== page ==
So what should you do to protect your health?

– Buy a glass or stainless steel bottle without an epoxy liner.

– Examine the inside of a bottle. A golden-orange coating indicates a material that can shed BPA, while a white coating doesn’t. Contact the manufacturer to see if it has tested its product for BPA leaching.

– Don’t put hot liquids in your water bottles.

Remember, BPA is most harmful during pregnancy and early childhood. Pregnant women, babies and children should take extra efforts to avoid BPA. Check out what EWG has been saying about kid-size Klean Kanteen bottles.
Buying a water bottle might seem like a simple purchase (it should be, right?), but doing your BPA research before you buy could grant you peace of mind that your bottle isn’t leaching BPA.

Jun 27

The Story Of Bottled Water – Annie Leonard

The Story of Bottled Water, released on March 22, 2010 (World Water Day) employs the Story of Stuff style to tell the story of manufactured demand—how you get Americans to buy more than half a billion bottles of water every week when it already flows from the tap. Over five minutes, the film explores the bottled water industrys attacks on tap water and its use of seductive, environmental-themed advertising to cover up the mountains of plastic waste it produces. The film concludes with a call to take back the tap, not only by making a personal commitment to avoid bottled water, but by supporting investments in clean, available tap water for all.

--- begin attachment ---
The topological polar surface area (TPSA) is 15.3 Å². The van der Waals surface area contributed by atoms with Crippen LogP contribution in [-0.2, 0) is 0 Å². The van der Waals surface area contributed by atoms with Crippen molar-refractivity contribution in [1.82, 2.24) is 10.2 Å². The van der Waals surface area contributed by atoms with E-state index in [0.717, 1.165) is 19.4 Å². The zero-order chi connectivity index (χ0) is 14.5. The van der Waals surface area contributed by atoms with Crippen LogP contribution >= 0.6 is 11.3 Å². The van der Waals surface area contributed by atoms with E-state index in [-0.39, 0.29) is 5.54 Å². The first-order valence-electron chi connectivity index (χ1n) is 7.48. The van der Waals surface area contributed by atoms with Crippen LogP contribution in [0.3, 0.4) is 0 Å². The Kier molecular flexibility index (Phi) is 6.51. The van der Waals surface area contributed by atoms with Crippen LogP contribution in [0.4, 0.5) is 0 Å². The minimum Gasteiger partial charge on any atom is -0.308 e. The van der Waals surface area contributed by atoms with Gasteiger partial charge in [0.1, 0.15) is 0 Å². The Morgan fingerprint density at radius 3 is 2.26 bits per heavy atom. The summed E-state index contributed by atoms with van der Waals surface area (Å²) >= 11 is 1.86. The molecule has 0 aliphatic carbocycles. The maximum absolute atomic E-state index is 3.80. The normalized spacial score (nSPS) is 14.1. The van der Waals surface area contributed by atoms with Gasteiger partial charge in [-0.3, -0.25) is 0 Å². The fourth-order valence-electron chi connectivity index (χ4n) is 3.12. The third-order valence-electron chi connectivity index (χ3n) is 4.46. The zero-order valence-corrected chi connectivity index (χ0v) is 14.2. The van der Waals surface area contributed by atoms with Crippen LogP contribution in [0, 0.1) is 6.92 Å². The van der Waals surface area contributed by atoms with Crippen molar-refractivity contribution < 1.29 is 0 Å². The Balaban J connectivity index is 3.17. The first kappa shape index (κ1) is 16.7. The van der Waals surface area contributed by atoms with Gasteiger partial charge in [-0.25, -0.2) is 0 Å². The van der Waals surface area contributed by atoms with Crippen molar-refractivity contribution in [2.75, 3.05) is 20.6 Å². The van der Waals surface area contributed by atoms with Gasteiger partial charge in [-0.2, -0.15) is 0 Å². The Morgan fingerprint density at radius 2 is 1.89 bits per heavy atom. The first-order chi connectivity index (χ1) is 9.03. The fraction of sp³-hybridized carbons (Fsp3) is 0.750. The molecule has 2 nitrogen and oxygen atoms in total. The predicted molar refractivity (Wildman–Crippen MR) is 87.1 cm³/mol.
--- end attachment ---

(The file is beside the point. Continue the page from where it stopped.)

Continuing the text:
Jun 22

Dire forecast of marine life catastrophe – San Francisco Chronicle

The world’s oceans are degenerating far faster than predicted and marine life is facing extinction due to a range of human impacts – from overfishing to climate change – a report compiled by international scientists warned Tuesday.

The cumulative impact of “severe individual stresses,” ranging from climate warming and sea-water acidification to widespread chemical pollution and overfishing, would threaten the marine environment with a catastrophe “unprecedented in human history.”

The conclusions were published by a panel of international scientists who reviewed recent research at a workshop at Oxford University in Britain. They will be presented to the United Nations in New York this week for discussions on reforming governance of the oceans.